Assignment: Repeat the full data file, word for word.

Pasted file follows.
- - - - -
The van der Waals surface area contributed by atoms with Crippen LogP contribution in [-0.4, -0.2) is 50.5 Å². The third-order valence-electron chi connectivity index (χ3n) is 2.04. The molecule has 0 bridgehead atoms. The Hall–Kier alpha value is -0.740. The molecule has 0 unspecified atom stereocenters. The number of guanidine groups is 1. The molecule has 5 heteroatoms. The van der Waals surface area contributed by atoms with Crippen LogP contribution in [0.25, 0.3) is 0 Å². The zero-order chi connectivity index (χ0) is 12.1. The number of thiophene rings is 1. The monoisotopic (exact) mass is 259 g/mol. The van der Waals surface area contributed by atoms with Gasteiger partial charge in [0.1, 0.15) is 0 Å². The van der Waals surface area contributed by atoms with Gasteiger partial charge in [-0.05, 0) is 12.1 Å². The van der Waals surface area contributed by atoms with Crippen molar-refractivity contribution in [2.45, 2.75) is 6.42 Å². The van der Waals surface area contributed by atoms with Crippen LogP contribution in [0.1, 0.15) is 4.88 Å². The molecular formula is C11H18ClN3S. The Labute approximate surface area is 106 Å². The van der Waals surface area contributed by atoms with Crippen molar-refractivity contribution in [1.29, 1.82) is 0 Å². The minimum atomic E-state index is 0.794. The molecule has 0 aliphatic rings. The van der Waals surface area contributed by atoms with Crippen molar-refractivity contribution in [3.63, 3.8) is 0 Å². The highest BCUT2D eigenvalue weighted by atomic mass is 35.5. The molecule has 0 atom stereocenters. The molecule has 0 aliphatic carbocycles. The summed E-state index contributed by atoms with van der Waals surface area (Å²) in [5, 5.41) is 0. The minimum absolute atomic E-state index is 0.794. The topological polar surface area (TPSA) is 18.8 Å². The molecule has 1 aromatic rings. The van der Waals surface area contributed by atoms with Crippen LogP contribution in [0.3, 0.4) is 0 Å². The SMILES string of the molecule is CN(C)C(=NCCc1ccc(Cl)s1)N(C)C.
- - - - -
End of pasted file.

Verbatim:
The van der Waals surface area contributed by atoms with Crippen LogP contribution in [-0.4, -0.2) is 50.5 Å². The third-order valence-electron chi connectivity index (χ3n) is 2.04. The molecule has 0 bridgehead atoms. The Hall–Kier alpha value is -0.740. The molecule has 0 unspecified atom stereocenters. The number of guanidine groups is 1. The molecule has 5 heteroatoms. The van der Waals surface area contributed by atoms with Crippen LogP contribution in [0.25, 0.3) is 0 Å². The zero-order chi connectivity index (χ0) is 12.1. The number of thiophene rings is 1. The monoisotopic (exact) mass is 259 g/mol. The van der Waals surface area contributed by atoms with Gasteiger partial charge in [0.1, 0.15) is 0 Å². The van der Waals surface area contributed by atoms with Gasteiger partial charge in [-0.05, 0) is 12.1 Å². The van der Waals surface area contributed by atoms with Crippen molar-refractivity contribution in [2.45, 2.75) is 6.42 Å². The van der Waals surface area contributed by atoms with Crippen LogP contribution in [0.1, 0.15) is 4.88 Å². The molecular formula is C11H18ClN3S. The Labute approximate surface area is 106 Å². The van der Waals surface area contributed by atoms with Crippen molar-refractivity contribution in [1.29, 1.82) is 0 Å². The minimum atomic E-state index is 0.794. The molecule has 0 aliphatic rings. The van der Waals surface area contributed by atoms with Crippen molar-refractivity contribution in [3.63, 3.8) is 0 Å². The highest BCUT2D eigenvalue weighted by atomic mass is 35.5. The molecule has 0 atom stereocenters. The molecule has 0 aliphatic carbocycles. The summed E-state index contributed by atoms with van der Waals surface area (Å²) in [5, 5.41) is 0. The minimum absolute atomic E-state index is 0.794. The topological polar surface area (TPSA) is 18.8 Å². The molecule has 1 aromatic rings. The van der Waals surface area contributed by atoms with Crippen LogP contribution in [0.3, 0.4) is 0 Å². The SMILES string of the molecule is CN(C)C(=NCCc1ccc(Cl)s1)N(C)C.